bond formation and conformational changes required for ac-
In contrast to other bacteria, such as F. tularensis, C. burnetii,
and Streptomyces species, in which oxyR is located upstream
and divergently expressed from the ahpC2D system, the oxyRLp
gene is located elsewhere in the chromosome. It is conceivable
that the present oxyRLpwas acquired laterally, perhaps con-
comitantly with the deletion or loss of an ancestral upstream
ortholog, perhaps a necessary event associated with the evolu-
tion of a dimorphic lifestyle.
It seems unlikely that the only function for OxyRLpis to
repress ahpC2D during the growth transition to stationary
phase and into cyst morphogenesis. While downregulation of
ahpC2D is consistent with metabolic changes and a shift to the
NADPH-thioredoxin AhpC1 system that occur during the
transition to stationary phase, ahpC2D deletion mutants are
both viable and infectious (30). Moreover, high-level ahpC2D
expression, noted with the ahpC1 deletion mutant, also sug-
gested that the postexponential presence of AhpC2D was not
toxic. Thus, OxyRLpmust provide other essential regulatory
functions to L. pneumophila, since this mutant could not be
obtained by methods routinely used to generate mutants
(30). We used the pattern search option of the L. pneumophila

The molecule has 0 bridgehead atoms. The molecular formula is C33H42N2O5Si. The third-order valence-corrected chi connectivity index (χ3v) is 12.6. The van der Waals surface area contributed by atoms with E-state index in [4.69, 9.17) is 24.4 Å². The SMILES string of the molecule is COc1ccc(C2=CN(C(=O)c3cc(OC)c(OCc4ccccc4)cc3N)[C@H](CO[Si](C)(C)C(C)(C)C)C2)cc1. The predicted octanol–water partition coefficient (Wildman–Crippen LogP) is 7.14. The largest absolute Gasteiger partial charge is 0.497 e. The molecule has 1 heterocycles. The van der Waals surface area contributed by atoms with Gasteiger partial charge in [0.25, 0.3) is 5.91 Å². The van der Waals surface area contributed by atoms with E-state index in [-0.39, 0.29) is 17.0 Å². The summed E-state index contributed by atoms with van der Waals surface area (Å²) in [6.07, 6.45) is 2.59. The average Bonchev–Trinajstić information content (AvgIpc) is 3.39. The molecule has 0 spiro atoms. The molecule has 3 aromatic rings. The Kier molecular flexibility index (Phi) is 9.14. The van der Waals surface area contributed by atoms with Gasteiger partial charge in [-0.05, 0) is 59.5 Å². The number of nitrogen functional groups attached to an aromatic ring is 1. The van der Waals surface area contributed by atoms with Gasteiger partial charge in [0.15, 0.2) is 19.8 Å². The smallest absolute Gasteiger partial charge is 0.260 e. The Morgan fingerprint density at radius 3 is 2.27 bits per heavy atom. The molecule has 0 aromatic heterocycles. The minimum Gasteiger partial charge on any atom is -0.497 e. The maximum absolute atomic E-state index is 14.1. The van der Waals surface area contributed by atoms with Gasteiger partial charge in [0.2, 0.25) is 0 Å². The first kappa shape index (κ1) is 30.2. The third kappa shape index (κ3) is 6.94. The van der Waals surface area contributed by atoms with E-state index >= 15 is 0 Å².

Paris and Lens genome website (http://genolist.pasteur.fr
/LegioList/) to screen for additional genes, using motif patterns
deduced from comparisons with either the E. coli or L. pneu-
mophila OxyR binding motif. While these motifs are relatively
degenerate, binding sites were observed upstream of approxi-
mately 50 genes, including the dps homolog, which has recently
been found to prevent Fenton-mediated DNA damage by se-
questering iron (37). Others included promoters of genes en-
coding efflux pumps (that exclude redox-cycling compounds
and organic solvents); metal ion transporters (which regulate
rates of Fenton chemistry); components of the respiratory
chain, such as cytochrome oxidases, DNA repair, or modifica-
tion enzymes; known virulence factors, such as the zinc met-
alloproteinase (shown to inhibit the oxidative burst); and sub-
strates of the Dot/Icm type IVB secretion system (SidG, SdhB,
and SdeA). Finally, OxyR binding motifs were also found up-